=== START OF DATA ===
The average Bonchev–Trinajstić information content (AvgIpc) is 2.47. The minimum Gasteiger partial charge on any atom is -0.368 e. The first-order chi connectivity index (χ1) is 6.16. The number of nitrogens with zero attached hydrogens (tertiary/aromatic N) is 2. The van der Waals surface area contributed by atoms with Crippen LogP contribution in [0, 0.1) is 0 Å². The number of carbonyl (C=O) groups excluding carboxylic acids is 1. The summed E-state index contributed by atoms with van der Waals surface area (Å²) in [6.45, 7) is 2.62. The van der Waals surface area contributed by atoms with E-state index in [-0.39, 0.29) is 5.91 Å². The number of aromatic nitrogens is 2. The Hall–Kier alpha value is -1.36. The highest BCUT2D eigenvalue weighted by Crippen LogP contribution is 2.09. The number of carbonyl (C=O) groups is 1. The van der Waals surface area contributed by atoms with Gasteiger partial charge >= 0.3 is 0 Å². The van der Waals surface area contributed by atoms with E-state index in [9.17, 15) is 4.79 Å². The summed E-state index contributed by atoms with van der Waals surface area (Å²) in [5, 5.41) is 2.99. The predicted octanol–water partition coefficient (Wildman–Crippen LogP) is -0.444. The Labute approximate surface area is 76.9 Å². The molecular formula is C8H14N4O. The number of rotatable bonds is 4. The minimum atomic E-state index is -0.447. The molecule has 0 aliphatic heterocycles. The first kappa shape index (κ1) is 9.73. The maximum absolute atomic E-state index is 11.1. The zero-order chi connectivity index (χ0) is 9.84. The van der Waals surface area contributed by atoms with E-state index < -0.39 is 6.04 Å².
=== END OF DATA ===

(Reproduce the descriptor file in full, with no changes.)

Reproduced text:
The average Bonchev–Trinajstić information content (AvgIpc) is 2.47. The minimum Gasteiger partial charge on any atom is -0.368 e. The first-order chi connectivity index (χ1) is 6.16. The number of nitrogens with zero attached hydrogens (tertiary/aromatic N) is 2. The van der Waals surface area contributed by atoms with Crippen LogP contribution in [0, 0.1) is 0 Å². The number of carbonyl (C=O) groups excluding carboxylic acids is 1. The summed E-state index contributed by atoms with van der Waals surface area (Å²) in [6.45, 7) is 2.62. The van der Waals surface area contributed by atoms with E-state index in [-0.39, 0.29) is 5.91 Å². The number of aromatic nitrogens is 2. The Hall–Kier alpha value is -1.36. The highest BCUT2D eigenvalue weighted by Crippen LogP contribution is 2.09. The number of carbonyl (C=O) groups is 1. The van der Waals surface area contributed by atoms with Gasteiger partial charge >= 0.3 is 0 Å². The van der Waals surface area contributed by atoms with E-state index in [9.17, 15) is 4.79 Å². The summed E-state index contributed by atoms with van der Waals surface area (Å²) in [5, 5.41) is 2.99. The predicted octanol–water partition coefficient (Wildman–Crippen LogP) is -0.444. The Labute approximate surface area is 76.9 Å². The molecular formula is C8H14N4O. The number of rotatable bonds is 4. The minimum atomic E-state index is -0.447. The molecule has 0 aliphatic heterocycles. The first kappa shape index (κ1) is 9.73. The maximum absolute atomic E-state index is 11.1. The zero-order chi connectivity index (χ0) is 9.84. The van der Waals surface area contributed by atoms with E-state index < -0.39 is 6.04 Å².